left corner left corner
China Daily Website

Beijing supports Asian free-trade area

Updated: 2012-11-20 00:44
By Qin Jize in Phnom Penh, Cambodia and Li Xiaokun and Li Jiabao in Beijing ( China Daily)

Premier Wen Jiabao said on Monday China supports pushing forward an Asian free-trade area, which will cover 28 percent of world's total export volume.

Previous reports said China is expected to make announcements on Tuesday in Phnom Penh that it will join the talks for the Asian free-trade area, namely the Regional Comprehensive Economic Partnership, and join hands with Japan and South Korea to start trilateral negotiations on their own free trade area.

Beijing supports Asian free-trade area

Premier Wen Jiabao, South Korean President Lee Myung-bak (left), Cambodia’s Prime Minister Hun Sen and Japan's Prime Minister Yoshihiko Noda (right) hold hands for a photo at the ASEAN Plus Three session of the 21st ASEAN and East Asia summits in Phnom Penh, Cambodia, on Monday. [Photo/Agencies] 

The RCEP talks will help integrate ASEAN, which has been divided amid the progress of the US-led Trans-Pacific Partnership and elevated ASEAN's leading role in the region, experts said.

Wen said during the 15th ASEAN Plus Three Summit on Monday that "China supports pushing forward the Regional Comprehensive Economic Partnership".

The gathering involved the 10-member Association of Southeast Asian Nations as well as China, Japan and South Korea.

The RCEP is made up of 10 ASEAN countries plus China, Japan, South Korea, India, Australia and New Zealand.

Once built up, the RCEP will likely to cover half of the world's population and become the largest free trade area around the globe.

ASEAN has said it expects to start the talks at the beginning of next year and finish by the end of 2015.

Reports said that the RCEP grew out of a plan to launch trilateral trade talks between China, Japan and South Korea. Some ASEAN countries pushed for a wider deal.

Vice-Foreign Minister Fu Ying said earlier that the RCEP agreement, if reached, will give a strong impetus to the economic integrity of East Asia, as the initiative is expected to incorporate the economic power of 16 nations.

The objective of the RCEP is to attain a comprehensive and mutually beneficial economic partnership agreement that involves deeper engagement than the existing ASEAN FTAs.

"As the international financial crisis continues and trade and investment protectionism start to grow, regional economic integration has become the common choice of many countries," Fu said at a news conference last week.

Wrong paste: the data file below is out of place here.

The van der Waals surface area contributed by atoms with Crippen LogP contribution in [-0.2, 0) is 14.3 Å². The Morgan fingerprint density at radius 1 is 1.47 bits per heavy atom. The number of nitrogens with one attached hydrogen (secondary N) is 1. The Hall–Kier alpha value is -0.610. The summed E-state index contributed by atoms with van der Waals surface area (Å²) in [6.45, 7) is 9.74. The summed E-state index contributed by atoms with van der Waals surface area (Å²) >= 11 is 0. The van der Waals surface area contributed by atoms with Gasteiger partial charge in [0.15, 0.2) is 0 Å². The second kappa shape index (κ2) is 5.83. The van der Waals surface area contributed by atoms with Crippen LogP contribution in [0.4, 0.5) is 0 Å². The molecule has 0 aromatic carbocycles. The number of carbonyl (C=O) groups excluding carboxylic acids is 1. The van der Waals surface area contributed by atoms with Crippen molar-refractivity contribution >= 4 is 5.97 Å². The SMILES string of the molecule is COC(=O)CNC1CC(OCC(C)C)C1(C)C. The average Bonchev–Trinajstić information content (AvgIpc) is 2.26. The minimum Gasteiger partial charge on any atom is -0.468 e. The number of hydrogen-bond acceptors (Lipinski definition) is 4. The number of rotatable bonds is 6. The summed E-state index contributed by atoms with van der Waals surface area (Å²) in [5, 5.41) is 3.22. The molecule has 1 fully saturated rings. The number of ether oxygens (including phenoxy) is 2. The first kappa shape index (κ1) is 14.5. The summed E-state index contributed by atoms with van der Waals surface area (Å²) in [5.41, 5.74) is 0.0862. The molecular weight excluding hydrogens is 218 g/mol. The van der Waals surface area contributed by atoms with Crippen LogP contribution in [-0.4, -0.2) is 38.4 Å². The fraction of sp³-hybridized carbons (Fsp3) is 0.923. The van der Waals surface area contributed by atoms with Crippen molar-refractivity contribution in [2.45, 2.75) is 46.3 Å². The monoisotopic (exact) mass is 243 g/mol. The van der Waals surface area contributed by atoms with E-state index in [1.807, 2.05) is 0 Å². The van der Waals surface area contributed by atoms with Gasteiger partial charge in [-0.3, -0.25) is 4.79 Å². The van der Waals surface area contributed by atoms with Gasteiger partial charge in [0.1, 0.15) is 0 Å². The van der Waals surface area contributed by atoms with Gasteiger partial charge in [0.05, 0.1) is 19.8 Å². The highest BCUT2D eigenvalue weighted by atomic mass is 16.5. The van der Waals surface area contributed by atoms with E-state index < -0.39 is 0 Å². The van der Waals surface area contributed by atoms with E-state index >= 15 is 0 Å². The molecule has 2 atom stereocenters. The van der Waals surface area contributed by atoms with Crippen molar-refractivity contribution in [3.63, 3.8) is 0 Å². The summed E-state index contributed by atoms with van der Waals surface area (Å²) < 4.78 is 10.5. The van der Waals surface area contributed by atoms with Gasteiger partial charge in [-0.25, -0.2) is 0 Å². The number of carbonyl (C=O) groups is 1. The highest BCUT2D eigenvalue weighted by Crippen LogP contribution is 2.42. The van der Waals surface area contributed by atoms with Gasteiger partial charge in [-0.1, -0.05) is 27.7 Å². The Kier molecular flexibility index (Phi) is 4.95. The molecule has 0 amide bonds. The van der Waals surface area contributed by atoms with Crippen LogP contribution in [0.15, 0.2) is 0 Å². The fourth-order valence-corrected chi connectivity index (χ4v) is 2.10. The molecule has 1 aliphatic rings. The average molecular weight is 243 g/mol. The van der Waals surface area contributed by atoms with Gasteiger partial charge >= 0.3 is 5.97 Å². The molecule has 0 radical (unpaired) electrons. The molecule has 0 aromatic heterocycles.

It is widely believed that China's support for the RCEP is a reaction to US progress in forming the TPP that excludes China. Fu said that China has an open attitude toward any cooperation initiative that is conducive to economic integration and common prosperity.

"It is a reality that there are different paths of establishing free trade areas in the Asia Pacific region. And under current circumstances, we shall give full consideration to the differences in and diversity of the economic development in the region.

"We shall insist on principles of openness, inclusiveness and transparency to gradually push forward the economic integration in the Asia Pacific," she said.

Compared with the high standards of the TPP, the RCEP is more energetic and enables a more generous consideration of each state's needs, experts said.

ASEAN is actively pushing the RCEP as the TPP talks have divided ASEAN nations and weakened its leading role in regional cooperation, said Lu Jianren, an expert on ASEAN studies at the Chinese Academy of Social Sciences.

Brunei, Malaysia, Singapore and Vietnam have joined the TPP while some other ASEAN nations have expressed interest in it.

"The TPP is no good to the ASEAN integration, and the RCEP can be a counterbalance to it," Lu said.

Besides, the ASEAN also expects the RCEP to strengthen cohesion inside the bloc, which aims to finish building the ASEAN community by 2015 and elevate the bloc's status in the region, he added.

"But we have to be prepared that the RCEP talks will not be easy," Lu said, citing various levels of development in the region and the TPP, which provides an alternative.

China, Japan and South Korea will likely hold ministerial discussions on Tuesday in Cambodia, and are expected to reach an agreement on the launch of three-way free trade talks.

"I am optimistic that China, Japan and South Korea can reach a consensus to commence the three-way free trade talks. ... But I don't have a timetable for when they will conclude the negotiations," Foreign Ministry spokesman Qin Gang also told reporters on Sunday in Phnom Penh.

Because of the tensions, economists and trade officials had been pessimistic that the three-way FTA talks would start this year.

"Moreover, the tense ties between China and Japan are likely to force Japan to join the TPP rather than advancing the China-Japan-South Korea FTA," said Zhang Yunling, director of the division of international studies at the Chinese Academy of Social Sciences.

However, "after many years of preparation, the time is right for the three countries to start the three-way trade talks and then narrow their differences during negotiations", said Song Zhiyong, a researcher at the Chinese Academy of International Trade and Economic Cooperation, a Ministry of Commerce think tank.

Contact the writers at, and